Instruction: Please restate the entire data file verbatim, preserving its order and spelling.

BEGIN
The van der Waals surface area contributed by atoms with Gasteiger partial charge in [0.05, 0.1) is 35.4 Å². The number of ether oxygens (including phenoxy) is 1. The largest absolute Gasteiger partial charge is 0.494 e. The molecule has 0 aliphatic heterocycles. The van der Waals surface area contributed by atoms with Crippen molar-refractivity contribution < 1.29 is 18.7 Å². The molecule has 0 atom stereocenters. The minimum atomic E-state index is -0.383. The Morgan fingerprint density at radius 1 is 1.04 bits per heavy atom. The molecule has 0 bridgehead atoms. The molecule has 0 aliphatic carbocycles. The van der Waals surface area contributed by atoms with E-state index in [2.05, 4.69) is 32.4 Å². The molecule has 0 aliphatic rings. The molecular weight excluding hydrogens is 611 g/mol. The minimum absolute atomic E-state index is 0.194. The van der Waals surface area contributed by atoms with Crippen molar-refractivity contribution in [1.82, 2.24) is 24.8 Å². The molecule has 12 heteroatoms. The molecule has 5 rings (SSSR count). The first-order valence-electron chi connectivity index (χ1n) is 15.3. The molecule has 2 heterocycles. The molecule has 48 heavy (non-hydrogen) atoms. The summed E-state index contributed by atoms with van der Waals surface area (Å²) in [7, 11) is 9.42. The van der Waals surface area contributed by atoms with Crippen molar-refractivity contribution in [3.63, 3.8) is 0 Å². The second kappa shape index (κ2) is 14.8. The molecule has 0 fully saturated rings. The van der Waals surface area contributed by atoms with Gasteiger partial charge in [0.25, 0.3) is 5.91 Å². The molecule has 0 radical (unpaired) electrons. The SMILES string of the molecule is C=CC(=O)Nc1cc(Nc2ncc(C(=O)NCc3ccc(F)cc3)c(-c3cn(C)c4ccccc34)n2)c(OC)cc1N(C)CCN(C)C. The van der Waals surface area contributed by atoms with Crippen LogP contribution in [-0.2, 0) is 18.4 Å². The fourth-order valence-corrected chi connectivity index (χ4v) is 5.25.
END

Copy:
The van der Waals surface area contributed by atoms with Gasteiger partial charge in [0.05, 0.1) is 35.4 Å². The number of ether oxygens (including phenoxy) is 1. The largest absolute Gasteiger partial charge is 0.494 e. The molecule has 0 aliphatic heterocycles. The van der Waals surface area contributed by atoms with Crippen molar-refractivity contribution < 1.29 is 18.7 Å². The molecule has 0 atom stereocenters. The minimum atomic E-state index is -0.383. The Morgan fingerprint density at radius 1 is 1.04 bits per heavy atom. The molecule has 0 bridgehead atoms. The molecule has 0 aliphatic carbocycles. The van der Waals surface area contributed by atoms with E-state index in [2.05, 4.69) is 32.4 Å². The molecule has 0 aliphatic rings. The molecular weight excluding hydrogens is 611 g/mol. The minimum absolute atomic E-state index is 0.194. The van der Waals surface area contributed by atoms with Crippen molar-refractivity contribution in [1.82, 2.24) is 24.8 Å². The molecule has 12 heteroatoms. The molecule has 5 rings (SSSR count). The first-order valence-electron chi connectivity index (χ1n) is 15.3. The molecule has 2 heterocycles. The molecule has 48 heavy (non-hydrogen) atoms. The summed E-state index contributed by atoms with van der Waals surface area (Å²) in [7, 11) is 9.42. The van der Waals surface area contributed by atoms with Crippen molar-refractivity contribution in [3.63, 3.8) is 0 Å². The second kappa shape index (κ2) is 14.8. The molecule has 0 fully saturated rings. The van der Waals surface area contributed by atoms with Gasteiger partial charge in [0.25, 0.3) is 5.91 Å². The molecule has 0 radical (unpaired) electrons. The SMILES string of the molecule is C=CC(=O)Nc1cc(Nc2ncc(C(=O)NCc3ccc(F)cc3)c(-c3cn(C)c4ccccc34)n2)c(OC)cc1N(C)CCN(C)C. The van der Waals surface area contributed by atoms with Crippen LogP contribution in [-0.2, 0) is 18.4 Å². The fourth-order valence-corrected chi connectivity index (χ4v) is 5.25.